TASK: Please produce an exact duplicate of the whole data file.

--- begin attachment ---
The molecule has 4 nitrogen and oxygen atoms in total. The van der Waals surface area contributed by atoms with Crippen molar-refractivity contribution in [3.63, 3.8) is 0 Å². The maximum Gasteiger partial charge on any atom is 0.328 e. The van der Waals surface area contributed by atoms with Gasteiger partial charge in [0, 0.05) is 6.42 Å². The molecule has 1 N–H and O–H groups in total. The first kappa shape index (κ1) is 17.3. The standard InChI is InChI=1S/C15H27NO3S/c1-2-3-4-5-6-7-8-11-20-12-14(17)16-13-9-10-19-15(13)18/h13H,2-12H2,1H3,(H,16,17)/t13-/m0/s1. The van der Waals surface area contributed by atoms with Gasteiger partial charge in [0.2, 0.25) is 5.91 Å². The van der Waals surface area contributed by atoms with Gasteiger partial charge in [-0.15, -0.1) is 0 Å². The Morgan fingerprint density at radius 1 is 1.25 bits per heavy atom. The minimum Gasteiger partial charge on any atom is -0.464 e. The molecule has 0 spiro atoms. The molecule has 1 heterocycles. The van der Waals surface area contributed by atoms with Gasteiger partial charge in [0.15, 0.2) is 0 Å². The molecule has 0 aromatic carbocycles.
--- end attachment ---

The molecule has 4 nitrogen and oxygen atoms in total. The van der Waals surface area contributed by atoms with Crippen molar-refractivity contribution in [3.63, 3.8) is 0 Å². The maximum Gasteiger partial charge on any atom is 0.328 e. The van der Waals surface area contributed by atoms with Gasteiger partial charge in [0, 0.05) is 6.42 Å². The molecule has 1 N–H and O–H groups in total. The first kappa shape index (κ1) is 17.3. The standard InChI is InChI=1S/C15H27NO3S/c1-2-3-4-5-6-7-8-11-20-12-14(17)16-13-9-10-19-15(13)18/h13H,2-12H2,1H3,(H,16,17)/t13-/m0/s1. The van der Waals surface area contributed by atoms with Gasteiger partial charge in [0.2, 0.25) is 5.91 Å². The van der Waals surface area contributed by atoms with Gasteiger partial charge in [-0.15, -0.1) is 0 Å². The Morgan fingerprint density at radius 1 is 1.25 bits per heavy atom. The minimum Gasteiger partial charge on any atom is -0.464 e. The molecule has 0 spiro atoms. The molecule has 1 heterocycles. The van der Waals surface area contributed by atoms with Gasteiger partial charge in [0.15, 0.2) is 0 Å². The molecule has 0 aromatic carbocycles.